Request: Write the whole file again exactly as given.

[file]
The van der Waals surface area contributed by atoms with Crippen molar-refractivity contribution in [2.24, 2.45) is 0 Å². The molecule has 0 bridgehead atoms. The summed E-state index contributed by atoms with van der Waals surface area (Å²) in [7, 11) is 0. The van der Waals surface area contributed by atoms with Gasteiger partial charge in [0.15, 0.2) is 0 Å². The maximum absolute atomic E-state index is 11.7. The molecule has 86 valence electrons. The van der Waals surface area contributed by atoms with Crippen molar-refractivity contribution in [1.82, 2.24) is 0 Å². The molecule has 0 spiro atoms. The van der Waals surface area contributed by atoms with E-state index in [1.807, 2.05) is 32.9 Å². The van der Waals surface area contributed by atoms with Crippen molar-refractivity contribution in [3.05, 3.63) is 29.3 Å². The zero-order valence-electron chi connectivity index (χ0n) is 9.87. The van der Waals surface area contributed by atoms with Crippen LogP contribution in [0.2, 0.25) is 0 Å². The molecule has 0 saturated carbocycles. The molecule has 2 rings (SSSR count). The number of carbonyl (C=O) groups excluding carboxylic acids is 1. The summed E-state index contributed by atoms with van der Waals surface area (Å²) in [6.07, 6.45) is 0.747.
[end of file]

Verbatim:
The van der Waals surface area contributed by atoms with Crippen molar-refractivity contribution in [2.24, 2.45) is 0 Å². The molecule has 0 bridgehead atoms. The summed E-state index contributed by atoms with van der Waals surface area (Å²) in [7, 11) is 0. The van der Waals surface area contributed by atoms with Gasteiger partial charge in [0.15, 0.2) is 0 Å². The maximum absolute atomic E-state index is 11.7. The molecule has 86 valence electrons. The van der Waals surface area contributed by atoms with Crippen molar-refractivity contribution in [1.82, 2.24) is 0 Å². The molecule has 0 spiro atoms. The van der Waals surface area contributed by atoms with E-state index in [1.807, 2.05) is 32.9 Å². The van der Waals surface area contributed by atoms with Crippen molar-refractivity contribution in [3.05, 3.63) is 29.3 Å². The zero-order valence-electron chi connectivity index (χ0n) is 9.87. The van der Waals surface area contributed by atoms with Crippen LogP contribution in [0.2, 0.25) is 0 Å². The molecule has 0 saturated carbocycles. The molecule has 2 rings (SSSR count). The number of carbonyl (C=O) groups excluding carboxylic acids is 1. The summed E-state index contributed by atoms with van der Waals surface area (Å²) in [6.07, 6.45) is 0.747.